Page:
So, in other words, Paul has supplied us both with the problem and the solution.  However it is a solution that is not easily found and cannot be found when believers accept the wrong interpretation of these verses that Paul’s dilemma of uncontrolled sin was his normal Christian life that continued forever. 

 

And on the basis of that error, they then believe that they are in the same position as Paul seemed to be. 

 

And that is one of the reasons why the Christian faith does not flourish as it otherwise could.

 

7.2

 

Paul’s consideration of the law.

 

Paul was initially caught by the Law.

 

His new found freedom was the problem

 

Paul was initially caught by the Law, in particular by coveting, but came to eliminate that as the cause of his problems.   This is how he did that.

Earlier in Romans 7, Paul also describes the affect of the Law of God on the way we live our lives. He says that if we are trying to live by the Law of God, or are unable to live and walk in the Spirit (as he commands in many places), the reason may be that we are being trapped by the demands of the Law and therefore not able to live in the fullness of what the New Testament describes as the standard. That was Paul's problem too - initially.   As he said:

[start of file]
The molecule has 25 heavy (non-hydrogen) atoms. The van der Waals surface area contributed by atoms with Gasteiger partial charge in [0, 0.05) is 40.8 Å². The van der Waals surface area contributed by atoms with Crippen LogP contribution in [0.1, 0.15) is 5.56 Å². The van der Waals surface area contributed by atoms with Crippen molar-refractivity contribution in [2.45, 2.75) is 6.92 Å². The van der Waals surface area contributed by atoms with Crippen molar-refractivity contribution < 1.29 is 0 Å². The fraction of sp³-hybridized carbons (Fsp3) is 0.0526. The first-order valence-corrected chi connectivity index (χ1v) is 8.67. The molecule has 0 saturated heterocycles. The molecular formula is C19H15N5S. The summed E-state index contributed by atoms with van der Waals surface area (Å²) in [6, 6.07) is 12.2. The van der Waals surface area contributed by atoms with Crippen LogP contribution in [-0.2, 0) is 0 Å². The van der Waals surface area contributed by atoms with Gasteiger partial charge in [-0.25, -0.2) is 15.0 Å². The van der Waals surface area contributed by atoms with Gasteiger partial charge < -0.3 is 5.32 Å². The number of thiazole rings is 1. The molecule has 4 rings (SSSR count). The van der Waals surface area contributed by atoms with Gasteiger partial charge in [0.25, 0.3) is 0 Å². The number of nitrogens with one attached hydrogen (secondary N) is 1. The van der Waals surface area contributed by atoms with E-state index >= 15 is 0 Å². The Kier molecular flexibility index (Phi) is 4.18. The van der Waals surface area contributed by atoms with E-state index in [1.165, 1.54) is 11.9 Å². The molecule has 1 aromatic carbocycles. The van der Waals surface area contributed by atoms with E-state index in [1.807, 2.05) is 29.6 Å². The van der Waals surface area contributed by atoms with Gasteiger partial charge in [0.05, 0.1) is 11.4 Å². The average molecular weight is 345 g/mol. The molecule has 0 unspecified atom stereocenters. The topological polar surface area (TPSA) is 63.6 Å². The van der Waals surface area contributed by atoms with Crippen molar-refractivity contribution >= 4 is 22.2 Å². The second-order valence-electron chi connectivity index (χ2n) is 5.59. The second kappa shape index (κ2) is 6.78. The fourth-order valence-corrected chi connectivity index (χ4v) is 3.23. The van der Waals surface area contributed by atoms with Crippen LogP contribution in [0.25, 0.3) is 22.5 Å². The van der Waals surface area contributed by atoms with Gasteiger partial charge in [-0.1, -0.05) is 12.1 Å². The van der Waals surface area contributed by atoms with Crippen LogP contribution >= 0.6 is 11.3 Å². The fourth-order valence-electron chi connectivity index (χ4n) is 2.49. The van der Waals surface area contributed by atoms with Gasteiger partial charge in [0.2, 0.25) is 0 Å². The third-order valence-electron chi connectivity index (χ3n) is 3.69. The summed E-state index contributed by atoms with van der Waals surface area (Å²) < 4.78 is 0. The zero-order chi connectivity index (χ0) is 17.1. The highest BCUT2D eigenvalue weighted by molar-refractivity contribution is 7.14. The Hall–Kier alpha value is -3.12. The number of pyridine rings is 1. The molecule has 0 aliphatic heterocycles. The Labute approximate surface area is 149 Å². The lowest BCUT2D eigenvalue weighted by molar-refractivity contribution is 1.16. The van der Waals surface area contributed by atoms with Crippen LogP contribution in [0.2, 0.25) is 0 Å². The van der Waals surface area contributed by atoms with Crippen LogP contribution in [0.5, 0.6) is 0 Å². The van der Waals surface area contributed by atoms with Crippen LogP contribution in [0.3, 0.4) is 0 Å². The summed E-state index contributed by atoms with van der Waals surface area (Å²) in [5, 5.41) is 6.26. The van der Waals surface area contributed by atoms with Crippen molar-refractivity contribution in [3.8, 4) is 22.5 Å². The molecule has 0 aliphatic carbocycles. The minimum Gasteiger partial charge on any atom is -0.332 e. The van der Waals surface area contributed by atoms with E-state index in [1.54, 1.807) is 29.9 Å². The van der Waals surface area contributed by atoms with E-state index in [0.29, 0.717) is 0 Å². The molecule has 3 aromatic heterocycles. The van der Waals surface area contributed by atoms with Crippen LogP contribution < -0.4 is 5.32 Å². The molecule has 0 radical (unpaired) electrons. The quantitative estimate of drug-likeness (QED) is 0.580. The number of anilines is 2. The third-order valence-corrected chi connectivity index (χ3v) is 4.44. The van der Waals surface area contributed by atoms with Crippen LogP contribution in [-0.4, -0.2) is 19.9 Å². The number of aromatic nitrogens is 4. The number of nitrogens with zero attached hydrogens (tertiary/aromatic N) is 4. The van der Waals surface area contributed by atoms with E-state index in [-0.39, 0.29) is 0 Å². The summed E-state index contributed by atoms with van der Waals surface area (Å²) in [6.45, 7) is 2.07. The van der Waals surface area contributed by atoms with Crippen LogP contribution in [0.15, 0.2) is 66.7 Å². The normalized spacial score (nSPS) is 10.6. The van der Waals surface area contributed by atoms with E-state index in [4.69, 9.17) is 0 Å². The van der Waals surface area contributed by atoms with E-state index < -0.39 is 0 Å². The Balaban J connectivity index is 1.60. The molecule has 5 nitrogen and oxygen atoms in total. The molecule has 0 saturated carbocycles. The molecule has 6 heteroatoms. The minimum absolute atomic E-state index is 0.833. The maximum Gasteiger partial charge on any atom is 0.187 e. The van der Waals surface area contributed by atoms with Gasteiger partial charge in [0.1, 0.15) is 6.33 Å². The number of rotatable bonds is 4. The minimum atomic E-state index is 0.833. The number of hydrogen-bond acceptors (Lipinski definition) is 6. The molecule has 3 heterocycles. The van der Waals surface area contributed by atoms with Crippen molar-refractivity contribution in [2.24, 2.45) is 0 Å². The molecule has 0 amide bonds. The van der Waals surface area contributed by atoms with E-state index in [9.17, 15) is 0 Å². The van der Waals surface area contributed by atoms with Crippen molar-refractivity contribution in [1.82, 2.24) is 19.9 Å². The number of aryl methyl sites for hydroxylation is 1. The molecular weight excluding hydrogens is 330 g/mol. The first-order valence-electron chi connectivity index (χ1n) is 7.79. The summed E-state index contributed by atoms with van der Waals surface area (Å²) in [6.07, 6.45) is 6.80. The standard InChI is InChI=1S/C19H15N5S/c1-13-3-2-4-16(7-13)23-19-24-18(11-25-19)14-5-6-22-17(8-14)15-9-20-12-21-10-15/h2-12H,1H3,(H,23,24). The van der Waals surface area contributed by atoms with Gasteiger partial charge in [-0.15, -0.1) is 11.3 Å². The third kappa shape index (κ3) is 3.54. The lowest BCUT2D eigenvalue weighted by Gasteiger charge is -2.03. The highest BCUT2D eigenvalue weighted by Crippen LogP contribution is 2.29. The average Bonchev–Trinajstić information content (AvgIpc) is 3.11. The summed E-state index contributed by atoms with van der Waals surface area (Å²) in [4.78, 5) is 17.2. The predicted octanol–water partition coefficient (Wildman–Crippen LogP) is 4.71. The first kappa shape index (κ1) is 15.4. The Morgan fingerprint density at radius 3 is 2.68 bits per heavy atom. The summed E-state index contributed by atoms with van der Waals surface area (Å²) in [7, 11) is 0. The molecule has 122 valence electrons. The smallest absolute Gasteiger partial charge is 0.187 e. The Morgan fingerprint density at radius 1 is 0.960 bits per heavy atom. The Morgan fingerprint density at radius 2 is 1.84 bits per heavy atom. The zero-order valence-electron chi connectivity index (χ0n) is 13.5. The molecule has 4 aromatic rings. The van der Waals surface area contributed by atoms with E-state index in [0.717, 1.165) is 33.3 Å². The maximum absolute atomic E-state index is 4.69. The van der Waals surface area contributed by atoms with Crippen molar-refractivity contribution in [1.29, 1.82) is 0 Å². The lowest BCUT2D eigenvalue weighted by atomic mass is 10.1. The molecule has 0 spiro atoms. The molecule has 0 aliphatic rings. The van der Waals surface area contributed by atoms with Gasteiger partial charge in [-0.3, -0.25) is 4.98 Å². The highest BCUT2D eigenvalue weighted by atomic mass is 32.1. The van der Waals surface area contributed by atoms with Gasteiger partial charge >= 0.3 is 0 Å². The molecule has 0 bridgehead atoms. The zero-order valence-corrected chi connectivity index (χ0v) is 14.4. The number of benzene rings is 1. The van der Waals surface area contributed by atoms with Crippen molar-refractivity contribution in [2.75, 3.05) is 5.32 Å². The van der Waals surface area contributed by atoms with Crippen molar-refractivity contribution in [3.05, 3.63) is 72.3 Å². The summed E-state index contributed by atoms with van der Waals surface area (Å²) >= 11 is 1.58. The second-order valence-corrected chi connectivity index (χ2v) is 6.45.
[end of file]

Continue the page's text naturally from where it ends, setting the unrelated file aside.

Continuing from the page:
"And the commandment, which was to bring life, I found to bring death." (Rom 7:10)


The law did make for difficulty, because the law prescribed a holy walk but gave him no power to walk that way.  Paul was used to keeping the letter of the law and at this stage was still trying to do that, which was impossible.

 

Paul was not used to the freedom that his new relationship in Christ brought him.  He was not used to having to make choices, but just to follow the letter of the law.  By analogy, he was used to cruising in a chariot according to the road sign which said 20 mph, but when the road sign changed to,” travel at a safe speed” he did not know what to do, because as yet (at that time and for a period) he did not have the guidance of the Spirit.  So freedom from the law brought him problems he could not resolve in his own strength and wisdom.